Additional Publication Information
The main theme of the 2008 Australian conference stems from a wish by the organizing committee to return to the original roots of the Conference. This was to assist the international community to design research and discuss improvements in the assessment of clinical competence. So ‘Ozzawa 2008 – Assessment for Life’ will spotlight the centrality of assessment in academic and professional life.
Background: The Graduate School of Medicine at the University of Wollongong began with its first cohort of 80 graduate-entry students in January 2007. A diverse group of tutors was recruited from the region to deliver the clinical skills program. Tutor expertise included clinical and academic education from generalist and specialist fields of nursing and medicine.
A variety of health and medical schools are investigating how to improve professional relationships within the health care industry by fostering interprofessional collaboration in the curriculum. One problem fostering interprofessional collaboration in the early years of training is lack of student awareness of the boundaries or expectations of their particular discipline.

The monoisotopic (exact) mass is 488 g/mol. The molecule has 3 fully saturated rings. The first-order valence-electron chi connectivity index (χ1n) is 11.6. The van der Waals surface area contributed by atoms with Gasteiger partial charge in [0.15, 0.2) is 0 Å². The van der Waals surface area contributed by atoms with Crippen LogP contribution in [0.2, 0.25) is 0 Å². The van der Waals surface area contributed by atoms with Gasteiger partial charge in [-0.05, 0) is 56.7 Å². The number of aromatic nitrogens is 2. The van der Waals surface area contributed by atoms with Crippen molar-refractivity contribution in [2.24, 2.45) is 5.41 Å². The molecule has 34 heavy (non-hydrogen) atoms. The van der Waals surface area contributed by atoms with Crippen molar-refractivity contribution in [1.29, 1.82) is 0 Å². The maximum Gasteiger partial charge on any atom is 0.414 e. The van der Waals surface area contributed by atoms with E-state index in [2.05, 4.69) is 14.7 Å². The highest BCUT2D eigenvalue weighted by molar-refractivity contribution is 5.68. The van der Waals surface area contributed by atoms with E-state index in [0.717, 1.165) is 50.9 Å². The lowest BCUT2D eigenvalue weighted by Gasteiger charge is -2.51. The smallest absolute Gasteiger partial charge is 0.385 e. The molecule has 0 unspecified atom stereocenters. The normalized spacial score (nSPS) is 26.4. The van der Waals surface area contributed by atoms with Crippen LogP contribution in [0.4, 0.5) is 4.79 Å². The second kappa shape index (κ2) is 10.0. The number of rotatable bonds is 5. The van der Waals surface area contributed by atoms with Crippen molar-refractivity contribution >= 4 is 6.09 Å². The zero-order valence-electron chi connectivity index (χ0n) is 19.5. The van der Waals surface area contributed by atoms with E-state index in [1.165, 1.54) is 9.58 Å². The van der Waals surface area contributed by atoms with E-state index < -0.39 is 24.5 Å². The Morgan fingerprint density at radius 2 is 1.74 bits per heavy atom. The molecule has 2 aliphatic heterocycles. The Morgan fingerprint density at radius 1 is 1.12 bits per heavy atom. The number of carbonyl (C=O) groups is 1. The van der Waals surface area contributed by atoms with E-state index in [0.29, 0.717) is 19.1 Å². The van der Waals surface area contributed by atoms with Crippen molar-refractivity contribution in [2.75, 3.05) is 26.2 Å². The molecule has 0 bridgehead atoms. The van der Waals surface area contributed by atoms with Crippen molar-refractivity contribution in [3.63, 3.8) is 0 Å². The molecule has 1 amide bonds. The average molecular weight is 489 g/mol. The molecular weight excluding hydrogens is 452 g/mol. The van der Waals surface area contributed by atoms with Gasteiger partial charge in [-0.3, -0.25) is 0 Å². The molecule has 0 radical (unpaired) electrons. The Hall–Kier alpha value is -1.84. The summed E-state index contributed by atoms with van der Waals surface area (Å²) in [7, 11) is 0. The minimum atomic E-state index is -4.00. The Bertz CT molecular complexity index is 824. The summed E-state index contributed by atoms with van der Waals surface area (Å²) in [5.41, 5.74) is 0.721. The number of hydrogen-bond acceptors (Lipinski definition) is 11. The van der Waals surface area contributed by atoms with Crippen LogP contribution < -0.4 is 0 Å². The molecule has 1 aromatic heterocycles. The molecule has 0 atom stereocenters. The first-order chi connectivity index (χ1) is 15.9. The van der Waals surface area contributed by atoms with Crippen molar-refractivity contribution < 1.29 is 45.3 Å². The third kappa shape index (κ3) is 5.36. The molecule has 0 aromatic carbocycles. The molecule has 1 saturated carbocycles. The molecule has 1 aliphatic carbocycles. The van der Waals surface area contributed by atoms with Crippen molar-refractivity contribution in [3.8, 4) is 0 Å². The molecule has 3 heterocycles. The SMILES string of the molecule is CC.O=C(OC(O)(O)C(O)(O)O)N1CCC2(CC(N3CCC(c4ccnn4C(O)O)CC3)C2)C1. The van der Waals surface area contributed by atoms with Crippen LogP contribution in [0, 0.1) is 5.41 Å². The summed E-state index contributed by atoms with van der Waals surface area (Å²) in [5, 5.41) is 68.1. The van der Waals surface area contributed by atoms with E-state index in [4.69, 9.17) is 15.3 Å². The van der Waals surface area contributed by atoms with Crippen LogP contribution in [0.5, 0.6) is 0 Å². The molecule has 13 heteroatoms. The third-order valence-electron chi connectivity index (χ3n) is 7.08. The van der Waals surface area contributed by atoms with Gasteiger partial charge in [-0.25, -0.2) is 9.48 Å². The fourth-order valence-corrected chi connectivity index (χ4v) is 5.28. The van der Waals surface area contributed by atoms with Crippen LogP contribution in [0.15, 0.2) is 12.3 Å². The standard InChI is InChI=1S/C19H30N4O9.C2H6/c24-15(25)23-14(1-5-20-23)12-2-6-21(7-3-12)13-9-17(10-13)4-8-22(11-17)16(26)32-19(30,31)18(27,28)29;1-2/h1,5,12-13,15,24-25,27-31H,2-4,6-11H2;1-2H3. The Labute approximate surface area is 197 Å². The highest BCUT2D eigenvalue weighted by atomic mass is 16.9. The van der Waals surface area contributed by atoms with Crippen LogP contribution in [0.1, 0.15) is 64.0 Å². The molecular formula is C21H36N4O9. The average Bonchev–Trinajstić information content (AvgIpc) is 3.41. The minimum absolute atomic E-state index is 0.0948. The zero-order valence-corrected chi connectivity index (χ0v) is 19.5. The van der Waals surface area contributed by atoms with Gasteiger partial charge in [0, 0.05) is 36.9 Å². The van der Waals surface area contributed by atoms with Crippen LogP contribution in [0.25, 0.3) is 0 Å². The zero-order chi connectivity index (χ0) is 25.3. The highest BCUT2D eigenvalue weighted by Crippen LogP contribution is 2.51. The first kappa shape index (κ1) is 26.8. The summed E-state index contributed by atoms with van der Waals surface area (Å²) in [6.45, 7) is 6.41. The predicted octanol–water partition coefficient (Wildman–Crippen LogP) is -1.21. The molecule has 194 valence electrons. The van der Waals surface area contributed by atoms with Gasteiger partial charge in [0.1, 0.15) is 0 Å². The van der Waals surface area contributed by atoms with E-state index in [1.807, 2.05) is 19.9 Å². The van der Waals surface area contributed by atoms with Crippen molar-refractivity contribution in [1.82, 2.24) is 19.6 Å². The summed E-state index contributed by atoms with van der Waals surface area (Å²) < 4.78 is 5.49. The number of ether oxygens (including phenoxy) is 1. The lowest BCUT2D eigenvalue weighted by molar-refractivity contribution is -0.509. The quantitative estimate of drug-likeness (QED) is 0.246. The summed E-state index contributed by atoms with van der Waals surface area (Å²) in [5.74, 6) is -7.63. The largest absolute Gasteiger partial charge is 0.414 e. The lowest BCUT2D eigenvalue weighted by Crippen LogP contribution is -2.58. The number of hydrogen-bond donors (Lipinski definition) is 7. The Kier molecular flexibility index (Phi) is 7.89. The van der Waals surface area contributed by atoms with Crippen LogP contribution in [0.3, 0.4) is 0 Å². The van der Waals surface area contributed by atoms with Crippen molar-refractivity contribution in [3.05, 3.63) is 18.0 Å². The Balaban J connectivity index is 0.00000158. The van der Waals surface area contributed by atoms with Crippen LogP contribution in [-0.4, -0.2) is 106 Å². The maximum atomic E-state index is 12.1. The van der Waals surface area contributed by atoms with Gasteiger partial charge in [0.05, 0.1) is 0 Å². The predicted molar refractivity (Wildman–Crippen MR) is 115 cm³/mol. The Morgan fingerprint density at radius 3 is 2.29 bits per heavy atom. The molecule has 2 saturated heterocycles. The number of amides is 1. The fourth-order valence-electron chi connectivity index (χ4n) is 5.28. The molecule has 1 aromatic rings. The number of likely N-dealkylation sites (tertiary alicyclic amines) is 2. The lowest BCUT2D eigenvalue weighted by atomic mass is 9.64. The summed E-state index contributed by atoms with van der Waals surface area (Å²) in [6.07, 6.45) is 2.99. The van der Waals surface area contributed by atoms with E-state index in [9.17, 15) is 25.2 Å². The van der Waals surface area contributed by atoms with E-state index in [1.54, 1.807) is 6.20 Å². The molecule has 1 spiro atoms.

Aims: To investigate the formation of the interprofessional team of clinical skills tutors within the school and explore this as a model for teaching interprofessional practice.
Methods: Semi-structured interviews of the clinical skills team were conducted by an independent interviewer. Those involved in analysis of the transcripts, while part of the team were not interviewed.
Results: Analysis of the narrative of those interviewed will be explored. The themes which stand out include, ‘factors contributing to a collaborative team’ (e.g. mutual respect and lack of hierarchy) and ‘striving for excellence together’ which illustrates Allports’ contact hypothesis of conflict reduction.
Conclusion: The interprofessional team in clinical skills demonstrating professional attitudes in ethical and professional behaviour is potentially a model for health care students that may be extended into the workplace.